USA Today calls social media tool Pinterest "the latest Web addiction for millions." Is it for your meeting attendees, too? If so, it's time you got involved.
In case you haven't heard of it, Pinterest is a relatively new -- but rapidly growing -- social media tool. It's an online visual bulletin board where users post collections of images of their favorite food, clothes and places (including meetings). Businesses are using it to post pictures of products and build communities. Pinterest lets you create and share collections of things you like in any category you choose.
Time magazine said it was one of the five best social media sites of 2011 -- right up there with Google-Plus and Klout.
What's the attraction? You don't have to be a writer or figure out how to describe something in a certain amount of characters. The basic attraction is visual. I read in a recent USA Today Tech piece that the founder, 29-year-old Ben Silbermann, believes Pinterest fills a need on the Internet for people to express themselves.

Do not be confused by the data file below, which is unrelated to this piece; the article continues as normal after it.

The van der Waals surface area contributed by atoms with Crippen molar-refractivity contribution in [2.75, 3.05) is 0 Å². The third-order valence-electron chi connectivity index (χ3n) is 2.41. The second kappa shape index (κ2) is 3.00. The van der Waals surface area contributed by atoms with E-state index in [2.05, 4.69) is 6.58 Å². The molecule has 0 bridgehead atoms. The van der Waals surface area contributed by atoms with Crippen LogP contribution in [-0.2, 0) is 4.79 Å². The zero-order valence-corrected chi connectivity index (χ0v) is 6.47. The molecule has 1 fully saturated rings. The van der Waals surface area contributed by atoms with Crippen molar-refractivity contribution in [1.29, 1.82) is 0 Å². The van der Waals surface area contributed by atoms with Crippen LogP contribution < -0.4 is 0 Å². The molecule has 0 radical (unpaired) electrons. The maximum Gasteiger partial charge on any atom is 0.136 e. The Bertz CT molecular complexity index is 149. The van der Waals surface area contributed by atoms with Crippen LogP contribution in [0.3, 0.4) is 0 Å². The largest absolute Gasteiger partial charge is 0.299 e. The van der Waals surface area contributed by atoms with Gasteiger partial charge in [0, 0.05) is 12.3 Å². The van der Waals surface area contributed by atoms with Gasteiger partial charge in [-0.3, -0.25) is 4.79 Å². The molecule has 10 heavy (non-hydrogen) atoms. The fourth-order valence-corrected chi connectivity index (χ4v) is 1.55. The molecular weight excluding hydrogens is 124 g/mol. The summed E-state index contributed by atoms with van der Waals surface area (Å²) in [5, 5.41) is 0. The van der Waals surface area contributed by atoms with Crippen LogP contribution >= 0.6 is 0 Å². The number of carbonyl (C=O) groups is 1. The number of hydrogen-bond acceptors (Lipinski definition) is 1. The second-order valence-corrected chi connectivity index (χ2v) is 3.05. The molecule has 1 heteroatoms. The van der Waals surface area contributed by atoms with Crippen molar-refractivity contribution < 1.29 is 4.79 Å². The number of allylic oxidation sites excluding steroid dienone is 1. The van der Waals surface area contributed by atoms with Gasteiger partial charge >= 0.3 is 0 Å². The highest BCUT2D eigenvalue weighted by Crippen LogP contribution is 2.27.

I'm always thinking how the latest developments on the social media scene can affect meetings management. I think there's two sides to Pinterest that meeting managers should consider:
- The tool could be a great way to build interest in events -- by posting pictures of destinations,
hotels, speakers, and products to be featured at a show.
- But Pinterest also deserves some serious oversight on your part. If your employees are using Pinterest, are they posting pictures of images you don't want up on the web and connected to your corporate name and brand? By posting pictures, are they tipping off your competition to an upcoming internal sales event, or worse, spilling the beans in advance about a new product or service?
Social media is good, as I've said many times in this blog, and the uses are ingenious -- such as
reviewing hotel sleeping and meeting rooms. But you also need to set rules around usage of the tools. In this age of super-fast and universal communication, the greater oversight, the better.
Kevin Iwamoto is vice president of enterprise strategy at StarCite. This post is excerpted with permission from his blog, Strategic Meetings Management.